Warning of these days and the lack of love in the world, our Lord said "And because iniquity shall abound, the love of many shall wax cold." Matthew 24:12 Love in marriage is so gracious. We, all, need and desire the love of our spouses even as Christ loves the church. Paul says in Ephesians, "So ought men to love their wives as their own bodies. He that loves his wife loves himself." (Eph. 5:28), When we marry, we have deep feelings and bright new love for our mates. This newly-wed love is infatuation. It's exciting and it's sexual. We may view our spouses as our perfect life companions, who understand and meet our every need. However, this rosy perspective is unrealistic. No one human being can ever fully understand or meet our needs. And as we live together, we begin to see this truth. We may feel unfulfilled, experience hurt feelings and angry words, and develop wounded hearts. A foolish spouse may even say, "I don't love you!!!" How do we deal with that devastating blow?

First, we all say things we regret when we are angry. After feelings cool down, it would be appropriate to calmly, gently tell your spouse that you were very hurt by those words. And ask that you both not speak to each other when filled with rage. Instead, when anger mounts, decide to stop talking and move to separate rooms. During this cooling oil period, you may choose to watch T.V., read a book, do work, write in a journal, go shopping – anything to shift your focus in order to regain balanced judgment. Sometimes this time-out may take hours. That's okay. The important thing is that you re-establish communication.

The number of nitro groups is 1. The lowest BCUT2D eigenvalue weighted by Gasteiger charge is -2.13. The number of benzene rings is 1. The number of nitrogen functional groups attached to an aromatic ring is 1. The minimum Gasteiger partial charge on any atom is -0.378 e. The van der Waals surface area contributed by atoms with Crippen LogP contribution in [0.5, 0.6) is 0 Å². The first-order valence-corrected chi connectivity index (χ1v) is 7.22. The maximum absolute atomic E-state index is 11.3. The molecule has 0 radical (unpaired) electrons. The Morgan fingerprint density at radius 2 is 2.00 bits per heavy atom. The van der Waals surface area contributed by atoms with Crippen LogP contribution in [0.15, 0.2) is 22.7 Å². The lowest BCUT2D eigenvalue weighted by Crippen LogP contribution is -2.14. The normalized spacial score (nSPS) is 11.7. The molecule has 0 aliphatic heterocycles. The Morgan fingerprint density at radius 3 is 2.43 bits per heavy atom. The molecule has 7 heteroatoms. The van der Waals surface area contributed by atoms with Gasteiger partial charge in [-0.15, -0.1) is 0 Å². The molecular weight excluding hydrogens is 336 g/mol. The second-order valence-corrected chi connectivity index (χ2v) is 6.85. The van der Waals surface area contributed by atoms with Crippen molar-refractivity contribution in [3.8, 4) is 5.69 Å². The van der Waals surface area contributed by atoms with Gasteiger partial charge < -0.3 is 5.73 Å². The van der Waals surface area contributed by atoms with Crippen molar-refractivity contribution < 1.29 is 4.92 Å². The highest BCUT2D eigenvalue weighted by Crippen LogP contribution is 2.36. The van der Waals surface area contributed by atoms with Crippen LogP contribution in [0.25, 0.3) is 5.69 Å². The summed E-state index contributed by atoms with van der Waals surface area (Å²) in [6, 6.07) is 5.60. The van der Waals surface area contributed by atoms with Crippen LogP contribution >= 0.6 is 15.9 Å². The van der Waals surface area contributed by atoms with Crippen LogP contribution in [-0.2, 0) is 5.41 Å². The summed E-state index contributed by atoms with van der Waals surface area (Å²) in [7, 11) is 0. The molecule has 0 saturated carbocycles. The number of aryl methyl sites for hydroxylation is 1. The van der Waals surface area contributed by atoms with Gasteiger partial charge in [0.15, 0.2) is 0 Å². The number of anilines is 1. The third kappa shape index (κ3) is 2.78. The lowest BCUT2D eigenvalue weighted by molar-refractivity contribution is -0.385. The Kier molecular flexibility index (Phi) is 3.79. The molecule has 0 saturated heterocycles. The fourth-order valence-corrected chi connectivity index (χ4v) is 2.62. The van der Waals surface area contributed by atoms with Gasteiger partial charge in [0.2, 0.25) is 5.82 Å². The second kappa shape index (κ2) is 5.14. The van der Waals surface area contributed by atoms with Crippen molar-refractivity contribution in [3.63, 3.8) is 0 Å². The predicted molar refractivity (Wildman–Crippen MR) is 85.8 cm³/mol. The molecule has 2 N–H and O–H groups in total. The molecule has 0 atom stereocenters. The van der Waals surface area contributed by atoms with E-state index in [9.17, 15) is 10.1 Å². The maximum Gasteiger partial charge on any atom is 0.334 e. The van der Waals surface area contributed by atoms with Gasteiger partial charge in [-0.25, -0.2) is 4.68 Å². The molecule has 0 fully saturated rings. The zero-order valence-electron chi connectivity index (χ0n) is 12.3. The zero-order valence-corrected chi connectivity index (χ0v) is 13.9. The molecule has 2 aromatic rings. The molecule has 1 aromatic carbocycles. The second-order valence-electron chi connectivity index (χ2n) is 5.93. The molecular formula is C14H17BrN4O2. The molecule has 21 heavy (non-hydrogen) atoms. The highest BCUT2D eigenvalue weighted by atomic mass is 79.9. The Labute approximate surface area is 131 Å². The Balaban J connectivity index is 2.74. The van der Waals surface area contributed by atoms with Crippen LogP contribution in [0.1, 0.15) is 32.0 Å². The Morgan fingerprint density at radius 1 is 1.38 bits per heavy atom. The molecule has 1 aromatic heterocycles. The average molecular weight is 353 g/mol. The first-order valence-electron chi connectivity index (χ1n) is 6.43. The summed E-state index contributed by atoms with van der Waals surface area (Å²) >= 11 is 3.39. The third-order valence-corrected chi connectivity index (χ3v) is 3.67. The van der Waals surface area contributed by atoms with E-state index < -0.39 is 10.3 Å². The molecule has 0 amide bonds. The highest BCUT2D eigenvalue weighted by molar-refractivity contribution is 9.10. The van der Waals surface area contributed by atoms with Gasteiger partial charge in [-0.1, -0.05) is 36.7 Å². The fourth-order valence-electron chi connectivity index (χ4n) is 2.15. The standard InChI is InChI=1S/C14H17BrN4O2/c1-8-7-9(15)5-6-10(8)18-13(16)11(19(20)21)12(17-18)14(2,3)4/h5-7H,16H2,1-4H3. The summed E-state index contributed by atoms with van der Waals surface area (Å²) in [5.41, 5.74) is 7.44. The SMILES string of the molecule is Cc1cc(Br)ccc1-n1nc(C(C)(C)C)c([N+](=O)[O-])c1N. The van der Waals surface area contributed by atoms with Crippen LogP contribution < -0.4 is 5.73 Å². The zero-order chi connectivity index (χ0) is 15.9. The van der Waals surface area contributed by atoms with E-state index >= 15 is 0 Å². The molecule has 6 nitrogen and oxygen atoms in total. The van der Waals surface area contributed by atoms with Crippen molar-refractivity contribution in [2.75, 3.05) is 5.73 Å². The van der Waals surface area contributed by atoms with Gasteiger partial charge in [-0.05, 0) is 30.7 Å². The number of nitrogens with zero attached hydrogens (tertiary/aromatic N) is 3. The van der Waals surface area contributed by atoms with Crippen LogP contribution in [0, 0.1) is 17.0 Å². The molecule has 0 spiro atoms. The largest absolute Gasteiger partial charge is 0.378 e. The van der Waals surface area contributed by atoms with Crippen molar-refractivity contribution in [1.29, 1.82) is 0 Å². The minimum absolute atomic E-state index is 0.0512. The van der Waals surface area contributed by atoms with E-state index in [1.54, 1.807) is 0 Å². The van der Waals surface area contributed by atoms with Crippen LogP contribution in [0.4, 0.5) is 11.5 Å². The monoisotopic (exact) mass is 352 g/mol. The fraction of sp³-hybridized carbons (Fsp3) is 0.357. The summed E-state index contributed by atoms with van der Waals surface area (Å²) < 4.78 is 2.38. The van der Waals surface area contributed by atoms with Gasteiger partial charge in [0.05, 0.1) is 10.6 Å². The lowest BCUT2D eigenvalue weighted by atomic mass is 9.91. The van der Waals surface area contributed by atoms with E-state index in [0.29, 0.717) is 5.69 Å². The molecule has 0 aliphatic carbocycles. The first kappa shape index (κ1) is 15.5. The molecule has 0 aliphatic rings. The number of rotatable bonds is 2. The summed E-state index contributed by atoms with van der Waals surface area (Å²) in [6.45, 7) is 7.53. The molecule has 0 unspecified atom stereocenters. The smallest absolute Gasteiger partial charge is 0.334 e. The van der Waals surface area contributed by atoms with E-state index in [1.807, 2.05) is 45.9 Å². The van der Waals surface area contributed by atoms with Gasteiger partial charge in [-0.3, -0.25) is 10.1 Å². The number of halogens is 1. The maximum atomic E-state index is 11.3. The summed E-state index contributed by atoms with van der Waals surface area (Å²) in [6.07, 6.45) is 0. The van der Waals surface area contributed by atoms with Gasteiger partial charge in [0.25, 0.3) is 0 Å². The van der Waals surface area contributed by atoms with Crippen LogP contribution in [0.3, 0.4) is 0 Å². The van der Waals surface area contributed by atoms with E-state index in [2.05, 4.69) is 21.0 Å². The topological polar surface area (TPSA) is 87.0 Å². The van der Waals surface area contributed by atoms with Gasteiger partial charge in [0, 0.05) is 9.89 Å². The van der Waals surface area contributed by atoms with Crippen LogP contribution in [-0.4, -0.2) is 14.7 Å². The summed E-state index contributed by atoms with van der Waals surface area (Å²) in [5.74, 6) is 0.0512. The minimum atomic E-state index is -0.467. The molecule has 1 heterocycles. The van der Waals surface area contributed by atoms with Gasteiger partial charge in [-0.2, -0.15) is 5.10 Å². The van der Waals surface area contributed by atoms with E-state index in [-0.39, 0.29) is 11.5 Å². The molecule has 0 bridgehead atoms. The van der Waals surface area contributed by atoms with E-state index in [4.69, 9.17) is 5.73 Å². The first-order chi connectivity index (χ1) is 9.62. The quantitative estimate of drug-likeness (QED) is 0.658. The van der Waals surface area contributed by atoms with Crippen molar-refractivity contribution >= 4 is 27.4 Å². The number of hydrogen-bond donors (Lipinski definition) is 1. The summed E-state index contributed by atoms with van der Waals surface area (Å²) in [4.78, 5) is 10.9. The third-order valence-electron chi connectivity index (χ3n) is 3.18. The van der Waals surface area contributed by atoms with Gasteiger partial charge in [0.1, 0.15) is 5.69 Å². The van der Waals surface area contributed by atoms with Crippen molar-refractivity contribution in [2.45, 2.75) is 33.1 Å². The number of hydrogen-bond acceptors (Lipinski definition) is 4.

When you are able to return to each other, you may not choose to discuss the difference immediately. It might be a good idea to simply state that you know the problem needs resolution, but perhaps you both should think about it for a few days. Then consider possible solutions. Focus on ways YOU, yourself, need to mature. You cannot demand your spouse change. The only person you can change is yourself. Continue to live peacefully with understanding until you do discuss the matter. During the actual problem resolution discussion, present the things you are going to do to fix the issue. If you both explain how you see the issue, how it impacted you, and how you can change what you did, it can be a very productive growth experience. You can grow in wisdom, self-discipline, and love.

But other times, the wounding has been occurring over a long time period. Both people are so hurt they might believe their love is gone. In these cases, it may be wise to see a Christian marriage counselor. The counselor can help you sort out your differences and help you resolve your problems. In the Bible, God tells us marriage is a life-long commitment. Your union need not be full of pain. You can change your marriage into a respectful and loving relationship. It will be very hard work for both of you, but it's certainly worth the effort. The Apostle Paul gives additional counsel about this subject in 1 Corinthians 7.